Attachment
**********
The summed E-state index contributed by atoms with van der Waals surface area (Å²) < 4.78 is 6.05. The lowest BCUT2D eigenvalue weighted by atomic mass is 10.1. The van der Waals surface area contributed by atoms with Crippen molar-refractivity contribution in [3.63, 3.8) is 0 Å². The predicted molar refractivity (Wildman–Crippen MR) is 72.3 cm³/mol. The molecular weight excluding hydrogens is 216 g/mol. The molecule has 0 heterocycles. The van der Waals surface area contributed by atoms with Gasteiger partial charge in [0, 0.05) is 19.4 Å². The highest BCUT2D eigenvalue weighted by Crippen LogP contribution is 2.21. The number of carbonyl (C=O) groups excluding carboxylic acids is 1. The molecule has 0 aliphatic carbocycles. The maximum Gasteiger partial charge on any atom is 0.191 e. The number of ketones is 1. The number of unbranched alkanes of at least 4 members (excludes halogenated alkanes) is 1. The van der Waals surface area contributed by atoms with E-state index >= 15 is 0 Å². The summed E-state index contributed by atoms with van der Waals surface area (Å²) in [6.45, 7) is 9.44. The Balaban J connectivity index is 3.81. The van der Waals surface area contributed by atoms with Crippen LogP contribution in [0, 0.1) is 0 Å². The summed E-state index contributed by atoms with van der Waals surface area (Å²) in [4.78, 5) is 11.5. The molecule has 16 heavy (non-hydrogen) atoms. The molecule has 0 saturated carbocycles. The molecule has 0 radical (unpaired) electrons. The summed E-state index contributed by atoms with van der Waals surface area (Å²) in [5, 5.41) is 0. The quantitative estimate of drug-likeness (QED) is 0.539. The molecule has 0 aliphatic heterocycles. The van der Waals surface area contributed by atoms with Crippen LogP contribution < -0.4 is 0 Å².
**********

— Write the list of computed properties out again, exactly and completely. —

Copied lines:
The summed E-state index contributed by atoms with van der Waals surface area (Å²) < 4.78 is 6.05. The lowest BCUT2D eigenvalue weighted by atomic mass is 10.1. The van der Waals surface area contributed by atoms with Crippen molar-refractivity contribution in [3.63, 3.8) is 0 Å². The predicted molar refractivity (Wildman–Crippen MR) is 72.3 cm³/mol. The molecular weight excluding hydrogens is 216 g/mol. The molecule has 0 heterocycles. The van der Waals surface area contributed by atoms with Gasteiger partial charge in [0, 0.05) is 19.4 Å². The highest BCUT2D eigenvalue weighted by Crippen LogP contribution is 2.21. The number of carbonyl (C=O) groups excluding carboxylic acids is 1. The molecule has 0 aliphatic carbocycles. The maximum Gasteiger partial charge on any atom is 0.191 e. The number of ketones is 1. The number of unbranched alkanes of at least 4 members (excludes halogenated alkanes) is 1. The van der Waals surface area contributed by atoms with E-state index >= 15 is 0 Å². The summed E-state index contributed by atoms with van der Waals surface area (Å²) in [6.45, 7) is 9.44. The Balaban J connectivity index is 3.81. The van der Waals surface area contributed by atoms with Crippen LogP contribution in [0, 0.1) is 0 Å². The summed E-state index contributed by atoms with van der Waals surface area (Å²) in [4.78, 5) is 11.5. The molecule has 16 heavy (non-hydrogen) atoms. The molecule has 0 saturated carbocycles. The molecule has 0 radical (unpaired) electrons. The summed E-state index contributed by atoms with van der Waals surface area (Å²) in [5, 5.41) is 0. The quantitative estimate of drug-likeness (QED) is 0.539. The molecule has 0 aliphatic heterocycles. The van der Waals surface area contributed by atoms with Crippen LogP contribution < -0.4 is 0 Å².